The rule says a wrestler's hair can't exceed the length of a normal shirt collar in the back, it can't extend below the earlobes on the sides and in the front cannot extend below the eyebrows. If it does it must be put in a covering or hair net. According to Anthony Clarke, the head clinician for the Illinois High School Association and member of the National Federation of High Schools rules committee, the original purpose of this was to shield opponents from diseases such as lice. Later in the '60's and '70's it was for aesthetics. Wrestling wanted its athletes to have a clean-cut look, but the rule hasn't kept up with the times. Clarke, who is black, said it was "overkill" what happened to Johnson.

Now wrestling needs to let its hair down and there's optimism that is exactly what might happen. Changes to this particular rule had already been in the works. Clarke said a change was submitted last year, but was too gender specific to female wrestlers. It will be revised and resubmitted so no other young person will have to endure what Johnson did under the guise of a rule. Clarke noted that student-athletes wrestle with their hair uncovered in practice for two hours a day. He said it no longer makes sense that they would need to cover it for a six-minute match.

The more difficult problem and much more difficult fix for the sport is the insidiousness of racism. Unfortunately, that is not unique to wrestling and will not go away with a rule change.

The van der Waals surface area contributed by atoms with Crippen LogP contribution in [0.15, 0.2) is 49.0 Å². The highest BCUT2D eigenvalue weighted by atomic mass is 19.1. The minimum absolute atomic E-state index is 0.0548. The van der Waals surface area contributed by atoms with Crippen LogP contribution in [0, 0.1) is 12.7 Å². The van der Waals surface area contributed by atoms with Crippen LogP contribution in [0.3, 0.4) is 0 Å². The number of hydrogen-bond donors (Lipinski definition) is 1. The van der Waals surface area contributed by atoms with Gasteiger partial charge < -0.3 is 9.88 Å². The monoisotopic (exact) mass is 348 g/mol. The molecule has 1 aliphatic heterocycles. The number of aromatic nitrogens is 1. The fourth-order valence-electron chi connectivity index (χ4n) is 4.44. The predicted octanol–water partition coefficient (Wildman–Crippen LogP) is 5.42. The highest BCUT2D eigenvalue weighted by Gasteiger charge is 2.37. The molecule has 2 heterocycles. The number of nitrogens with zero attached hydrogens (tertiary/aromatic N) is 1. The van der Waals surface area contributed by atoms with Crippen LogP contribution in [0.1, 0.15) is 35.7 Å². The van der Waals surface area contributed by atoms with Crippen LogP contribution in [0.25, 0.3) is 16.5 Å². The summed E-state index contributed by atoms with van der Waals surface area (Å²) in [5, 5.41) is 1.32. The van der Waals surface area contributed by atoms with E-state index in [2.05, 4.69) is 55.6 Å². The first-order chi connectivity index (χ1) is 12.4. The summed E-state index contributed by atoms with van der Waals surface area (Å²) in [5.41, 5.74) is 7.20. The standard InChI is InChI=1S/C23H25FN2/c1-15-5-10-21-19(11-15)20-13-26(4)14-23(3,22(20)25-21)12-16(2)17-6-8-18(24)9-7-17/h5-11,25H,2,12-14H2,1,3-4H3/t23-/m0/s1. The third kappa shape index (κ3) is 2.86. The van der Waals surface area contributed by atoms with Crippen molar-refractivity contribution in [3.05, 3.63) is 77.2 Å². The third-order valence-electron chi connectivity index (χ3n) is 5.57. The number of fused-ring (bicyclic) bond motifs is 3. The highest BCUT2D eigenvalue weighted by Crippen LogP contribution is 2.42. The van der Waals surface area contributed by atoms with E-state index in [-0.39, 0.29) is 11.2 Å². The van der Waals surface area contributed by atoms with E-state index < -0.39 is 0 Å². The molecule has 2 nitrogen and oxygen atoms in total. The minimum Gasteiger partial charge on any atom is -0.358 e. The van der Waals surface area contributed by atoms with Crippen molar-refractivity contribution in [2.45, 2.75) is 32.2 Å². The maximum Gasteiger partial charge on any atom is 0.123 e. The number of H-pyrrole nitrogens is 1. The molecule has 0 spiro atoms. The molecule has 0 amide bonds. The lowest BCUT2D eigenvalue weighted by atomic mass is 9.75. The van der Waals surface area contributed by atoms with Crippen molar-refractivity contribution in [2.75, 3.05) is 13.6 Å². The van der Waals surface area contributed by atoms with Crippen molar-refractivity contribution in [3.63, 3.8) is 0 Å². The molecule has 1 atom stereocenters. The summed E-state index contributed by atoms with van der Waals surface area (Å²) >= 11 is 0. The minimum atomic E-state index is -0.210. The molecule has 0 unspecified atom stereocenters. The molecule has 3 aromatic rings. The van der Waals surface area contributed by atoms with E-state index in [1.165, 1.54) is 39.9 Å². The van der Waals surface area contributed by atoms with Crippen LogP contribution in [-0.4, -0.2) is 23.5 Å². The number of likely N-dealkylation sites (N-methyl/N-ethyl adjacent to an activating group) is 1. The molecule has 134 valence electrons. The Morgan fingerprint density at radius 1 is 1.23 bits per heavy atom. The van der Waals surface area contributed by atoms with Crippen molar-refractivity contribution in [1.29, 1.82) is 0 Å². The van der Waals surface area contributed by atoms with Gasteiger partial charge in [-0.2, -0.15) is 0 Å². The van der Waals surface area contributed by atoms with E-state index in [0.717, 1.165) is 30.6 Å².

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CoreyCA (2) about 8 months ago
I have a problem with the premise that the rule was the issue in this particular case. IMHO the referee. who is rightfully under scrutiny, misapplied the existing rule. The wrestler should have been allowed to participate with a hair cover. In addition, this should have been dealt with at weigh-ins. I have no problem with changing the rule and this will likely be the impetus to do so. I am bothered by the optics for the sport. While it is easy to throw around the word racist, particularly given Mr. Maloney's history, I will say that this is not the first time in my many years of involvement with the sport that I've known of a wrestler, white, black or hispanic, who has had to cut his hair in order to compete, but this was always done in the locker room after weigh-ins. I would guess that Mr. Maloney's career could well be over as well. This is probably a good thing.